If you were a fly on the wall of my high school 20 years ago, you’d see me walking to class with a copy of Colin Powell’s My American Journey. And why Powell’s 600 page autobiography and not, for instance, a car magazine or the latest Pearl Jam album? Because I’m a leadership nerd, that’s why…and still am.
I already had my sights on a career in the military, but this book seized my attention. Powell recounts his memorable career from Vietnam Captain to Chairman of the Joint Chiefs, and in plain language delivers poignant leadership lessons relevant for every profession. It’s not an overstatement to say that it became a foundational resource for my leader development…my leadership bible.
Although I underlined text on nearly every page of My American Journey, here are the quotes that have had a lasting effect on my career and have shaped my own leadership journey.
Becoming a successful leader should mean more than just getting the mission done. It should also mean taking care of Soldiers and families and making a difference in the lives of those we lead. We don’t talk about it often, but that’s what we intuitively feel. Followers desire leaders who guide the team to accomplish the mission while respecting and inspiring them.
And what’s the common theme among toxic leaders who continue to ascend the ranks? They get the mission done but leave a trail of destruction in their wake. Bosses routinely fail to identify toxic subordinate commanders, but peers and subordinates always feel the impact. Why does this happen? Why do senior raters look down at subordinate leaders and see mission accomplishment but not the negative interactions they use to make it happen?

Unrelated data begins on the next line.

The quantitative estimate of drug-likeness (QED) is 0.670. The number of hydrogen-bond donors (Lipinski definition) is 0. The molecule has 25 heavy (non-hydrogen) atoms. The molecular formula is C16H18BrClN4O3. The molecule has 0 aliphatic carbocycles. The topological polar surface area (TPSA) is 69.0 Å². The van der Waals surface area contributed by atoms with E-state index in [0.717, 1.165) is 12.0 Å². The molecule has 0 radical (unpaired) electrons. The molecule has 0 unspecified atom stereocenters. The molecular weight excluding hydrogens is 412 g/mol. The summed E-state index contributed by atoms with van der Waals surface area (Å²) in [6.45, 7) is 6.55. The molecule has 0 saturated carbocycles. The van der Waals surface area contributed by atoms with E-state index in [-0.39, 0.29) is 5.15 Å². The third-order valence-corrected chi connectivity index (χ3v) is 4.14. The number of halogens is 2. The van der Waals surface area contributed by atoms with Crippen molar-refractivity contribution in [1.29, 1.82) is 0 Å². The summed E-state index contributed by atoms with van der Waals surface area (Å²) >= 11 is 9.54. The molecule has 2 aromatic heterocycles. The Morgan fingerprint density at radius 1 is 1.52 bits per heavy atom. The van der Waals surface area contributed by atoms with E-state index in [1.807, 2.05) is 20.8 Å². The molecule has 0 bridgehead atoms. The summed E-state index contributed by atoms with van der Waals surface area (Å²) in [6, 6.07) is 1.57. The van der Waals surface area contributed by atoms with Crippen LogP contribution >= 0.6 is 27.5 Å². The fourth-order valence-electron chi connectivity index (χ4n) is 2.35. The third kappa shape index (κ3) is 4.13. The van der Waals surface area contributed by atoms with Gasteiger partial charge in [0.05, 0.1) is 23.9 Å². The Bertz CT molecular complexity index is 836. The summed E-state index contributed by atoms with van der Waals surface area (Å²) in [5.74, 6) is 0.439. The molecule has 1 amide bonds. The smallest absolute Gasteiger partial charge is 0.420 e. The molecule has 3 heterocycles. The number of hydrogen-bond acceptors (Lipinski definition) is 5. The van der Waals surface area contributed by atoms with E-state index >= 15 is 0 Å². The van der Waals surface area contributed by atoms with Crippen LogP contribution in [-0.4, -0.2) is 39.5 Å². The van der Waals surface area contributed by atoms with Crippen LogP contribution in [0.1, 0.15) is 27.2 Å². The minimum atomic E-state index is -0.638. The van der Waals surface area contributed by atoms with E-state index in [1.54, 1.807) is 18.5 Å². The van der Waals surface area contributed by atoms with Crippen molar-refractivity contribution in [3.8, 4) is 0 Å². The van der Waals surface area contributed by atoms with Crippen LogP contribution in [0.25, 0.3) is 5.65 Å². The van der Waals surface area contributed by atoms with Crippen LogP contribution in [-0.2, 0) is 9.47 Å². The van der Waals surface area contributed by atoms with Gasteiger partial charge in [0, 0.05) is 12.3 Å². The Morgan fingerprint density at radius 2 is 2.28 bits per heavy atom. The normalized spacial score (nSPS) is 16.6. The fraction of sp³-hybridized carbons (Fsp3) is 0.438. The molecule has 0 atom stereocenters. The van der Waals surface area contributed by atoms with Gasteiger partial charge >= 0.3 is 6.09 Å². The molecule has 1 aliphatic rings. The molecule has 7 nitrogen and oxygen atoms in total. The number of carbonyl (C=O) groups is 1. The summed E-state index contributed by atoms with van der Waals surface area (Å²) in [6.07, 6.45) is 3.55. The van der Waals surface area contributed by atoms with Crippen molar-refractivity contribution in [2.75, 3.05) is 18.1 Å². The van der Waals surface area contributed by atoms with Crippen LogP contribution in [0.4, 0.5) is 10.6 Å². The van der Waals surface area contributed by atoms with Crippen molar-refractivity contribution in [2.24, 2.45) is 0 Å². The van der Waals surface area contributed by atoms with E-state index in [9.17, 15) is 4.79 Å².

Arizona National Guard Soldiers from the 158th Maneuver Enhancement Brigade stand in formation on the field at Arizona State University’s Sun Devil Stadium, Dec. 7, 2014 in Tempe, Ariz. The formation, which was part of the Arizona National Guard Muster and Community Expo, was the first time in over a century Arizona Soldiers and Airmen assembled together in mass formation. Photo
by Staff Sgt. Brian A. Barbour.
Millennials have received a bad rap. The press and others believe millennials want something for nothing and have no work ethic. This myth has led many to believe that they cannot take criticism or lack the intestinal fortitude to serve in the Army. Like many generations before them, each have come with their own quirks and nuances. The Army magnifies these quirks, and unless properly identified and actioned, we risk dismissing the very leaders we are training to replace us one day.
U.S. Marine Corps Lance Cpl. Eric J. Radtke, a rifleman, scans the area outside of an objective during Exercise Hamel at Cultana Training Area, South Australia, Australia, July 7, 2016. Radtke, from Oak Creek, Wisconsin, is with Company C, 1st Battalion, 1st Marine Regiment, Marine Rotational Force – Darwin. (U.S. Marine Corps photo
by Lance Cpl. Osvaldo L. Ortega III)
Anyone in search of success should plan on finding failure along the way. Not only should it be accepted as a matter of course, failure should be invited as an indicator of what works and what doesn’t. Those who never fail aren’t pushing themselves hard enough, as the saying goes.
But failure in leadership is tricky because leadership involves people. Catastrophic failure is not acceptable, but it’s helpful to fail just enough to learn good lessons without hurting your people. Then hopefully the lesson will stick with the leader throughout the career and benefit future organizations and their people. That’s how I learned a vital lesson about communication and trust.